Oped

Unkindest cut

  • The increasing frequency of artificial birth in urban Nepal disempowers women
- LAXMI TAMANG
Tamang is associated with the Aadharbhut Prasuti Sewa (APS) Birth Centre and Midwifery Society of Nepal

Jul 31, 2016-There is overwhelming evidence to prove that females are naturally stronger and empowered; however, they are weak and disempowered socio-culturally. Although it seems that modern urban females are relatively more empowered and stronger than their rural counterparts, there is an ingrained practice of making women weak and disempowered psycho-socially through professional and positional politics on their reproductive process. The increasing trend of planned artificial childbirth practices among urban childbearing women is one such example.

In rural areas, women are dying unnecessarily as they lack access to life-saving procedures of comprehensive emergency obstetric care such as caesarean section, anaesthesia and blood transfusion. In contrast, such practices are unnecessarily overused in urban areas among educated and economically better-off women who seek quality care in private and semi-private hospitals. For instance, in urban Nepal, 15 percent of women give birth

via caesarean section while in rural areas the figure is less than 4 percent. While childbearing women seek quality maternity care in private hospitals, it is ironic that they fail to see that the rising trend of giving birth by cutting their tummy disempowers them in their natural ability to give birth. Giving birth to a baby through one’s own effort and emotion empowers women and makes them stronger, courageous and confident. Trusting one’s own ability empowers individuals and boosts their inner strength and understanding of oneself.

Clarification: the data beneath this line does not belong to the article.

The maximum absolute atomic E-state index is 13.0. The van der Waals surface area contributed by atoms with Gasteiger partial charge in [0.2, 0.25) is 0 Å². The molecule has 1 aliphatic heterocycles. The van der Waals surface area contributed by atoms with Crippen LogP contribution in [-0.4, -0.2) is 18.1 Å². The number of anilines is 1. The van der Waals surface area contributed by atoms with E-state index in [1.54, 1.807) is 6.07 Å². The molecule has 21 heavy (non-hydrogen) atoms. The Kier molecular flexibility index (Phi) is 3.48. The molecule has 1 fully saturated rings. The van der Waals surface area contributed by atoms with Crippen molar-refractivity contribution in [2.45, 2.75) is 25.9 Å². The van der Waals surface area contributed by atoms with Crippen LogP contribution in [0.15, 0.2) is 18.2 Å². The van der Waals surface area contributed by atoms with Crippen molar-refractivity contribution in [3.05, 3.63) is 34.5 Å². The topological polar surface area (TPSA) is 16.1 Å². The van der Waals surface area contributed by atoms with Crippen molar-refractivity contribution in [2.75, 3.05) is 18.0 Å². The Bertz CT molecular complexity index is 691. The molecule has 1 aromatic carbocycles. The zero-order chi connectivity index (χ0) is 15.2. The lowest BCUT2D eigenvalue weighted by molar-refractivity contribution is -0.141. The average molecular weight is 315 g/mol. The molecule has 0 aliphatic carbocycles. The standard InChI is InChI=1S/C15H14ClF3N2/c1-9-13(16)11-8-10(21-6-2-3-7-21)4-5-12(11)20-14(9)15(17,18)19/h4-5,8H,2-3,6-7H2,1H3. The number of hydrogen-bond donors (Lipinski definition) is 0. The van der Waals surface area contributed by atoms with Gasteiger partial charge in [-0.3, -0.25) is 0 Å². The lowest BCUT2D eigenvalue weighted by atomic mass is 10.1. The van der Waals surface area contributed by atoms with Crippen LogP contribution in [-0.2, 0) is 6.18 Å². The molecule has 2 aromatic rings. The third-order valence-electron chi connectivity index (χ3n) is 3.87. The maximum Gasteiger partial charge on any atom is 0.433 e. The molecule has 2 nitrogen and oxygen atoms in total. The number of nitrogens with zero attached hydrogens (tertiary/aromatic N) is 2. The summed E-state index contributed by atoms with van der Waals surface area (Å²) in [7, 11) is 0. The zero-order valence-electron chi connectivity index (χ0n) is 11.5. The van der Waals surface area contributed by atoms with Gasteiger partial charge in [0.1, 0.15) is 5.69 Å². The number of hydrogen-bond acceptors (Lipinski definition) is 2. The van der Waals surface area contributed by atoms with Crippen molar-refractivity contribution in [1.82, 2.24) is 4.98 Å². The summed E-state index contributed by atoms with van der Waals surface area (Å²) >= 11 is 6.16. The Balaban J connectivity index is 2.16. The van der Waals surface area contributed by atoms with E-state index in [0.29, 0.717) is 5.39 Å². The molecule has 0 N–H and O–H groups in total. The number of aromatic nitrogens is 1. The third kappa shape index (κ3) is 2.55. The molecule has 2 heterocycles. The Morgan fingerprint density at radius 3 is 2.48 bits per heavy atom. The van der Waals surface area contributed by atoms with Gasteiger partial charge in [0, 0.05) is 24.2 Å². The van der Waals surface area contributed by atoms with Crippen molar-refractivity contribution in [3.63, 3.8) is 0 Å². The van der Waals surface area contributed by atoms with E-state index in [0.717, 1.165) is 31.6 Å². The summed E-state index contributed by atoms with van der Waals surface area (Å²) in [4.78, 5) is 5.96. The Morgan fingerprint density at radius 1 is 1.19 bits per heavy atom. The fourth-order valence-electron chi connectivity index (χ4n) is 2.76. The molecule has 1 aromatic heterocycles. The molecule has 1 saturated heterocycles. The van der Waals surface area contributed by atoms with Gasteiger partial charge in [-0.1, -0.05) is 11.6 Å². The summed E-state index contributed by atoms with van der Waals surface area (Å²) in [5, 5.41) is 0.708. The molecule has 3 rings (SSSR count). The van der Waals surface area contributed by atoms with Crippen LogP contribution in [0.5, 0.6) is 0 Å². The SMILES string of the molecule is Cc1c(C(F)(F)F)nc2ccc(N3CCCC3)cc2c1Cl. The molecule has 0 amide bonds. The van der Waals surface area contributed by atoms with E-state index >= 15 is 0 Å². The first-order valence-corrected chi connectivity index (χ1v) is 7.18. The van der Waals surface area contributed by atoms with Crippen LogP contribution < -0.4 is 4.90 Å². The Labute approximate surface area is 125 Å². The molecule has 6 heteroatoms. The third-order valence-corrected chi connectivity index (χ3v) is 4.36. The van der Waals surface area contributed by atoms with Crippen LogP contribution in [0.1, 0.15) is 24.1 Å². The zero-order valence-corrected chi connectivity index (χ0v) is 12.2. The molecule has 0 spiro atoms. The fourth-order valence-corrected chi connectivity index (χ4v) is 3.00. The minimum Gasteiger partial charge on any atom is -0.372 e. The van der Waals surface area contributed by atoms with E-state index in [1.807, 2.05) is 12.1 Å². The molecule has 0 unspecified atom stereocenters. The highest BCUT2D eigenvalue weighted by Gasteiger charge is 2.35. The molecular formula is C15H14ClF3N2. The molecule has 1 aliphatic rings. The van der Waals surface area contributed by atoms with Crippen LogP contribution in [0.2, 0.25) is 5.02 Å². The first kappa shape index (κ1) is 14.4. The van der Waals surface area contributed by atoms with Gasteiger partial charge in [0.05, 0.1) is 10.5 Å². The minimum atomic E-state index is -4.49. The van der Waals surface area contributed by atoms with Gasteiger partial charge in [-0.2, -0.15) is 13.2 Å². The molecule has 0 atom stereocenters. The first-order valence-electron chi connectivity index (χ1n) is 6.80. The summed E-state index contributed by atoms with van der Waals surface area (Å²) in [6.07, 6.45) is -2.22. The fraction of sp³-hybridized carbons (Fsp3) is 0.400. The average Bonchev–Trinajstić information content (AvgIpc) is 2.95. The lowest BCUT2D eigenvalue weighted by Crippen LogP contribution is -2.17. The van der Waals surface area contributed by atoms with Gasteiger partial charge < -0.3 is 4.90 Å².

Fear of childbirth

Surprisingly, along with the advancement in professional knowledge and modern technology, there is also a practice among medical professionals to help childbearing women give birth artificially. This is a global trend and can be found in urban areas of the developed and developing countries. Similarly, educated urban women prefer to use such technological practices to avoid going through the natural pain that they have to bear while giving birth vaginally. In fact, there is a common saying in the business world, no pain, no gain. This means that our childbearing women are losing something significant in the process of becoming a mother by facing the natural pain of childbirth that would empower them if they know their own body and mind. Fear of childbirth is known as tocophobia. Evidence suggests that around a quarter of the women can suffer from an intense fear of giving birth. This can be costly to these women in terms of enduring negative effects of the increased use of medical interventions associated with tocophobia. 

Educated urban women should assert their constitutionally ensured right to make an informed choice to protect their own body and mind as well as their baby’s health and well-being. However, urban educated women are unintentionally and unknowingly letting themselves be disempowered and risking their children’s health by exposing them to chronic health problems later in life such as obesity, asthma, type 1 diabetes, rheumatism, allergies, bowel disorders and leukaemia by allowing professionals to decide what is good and right for their body.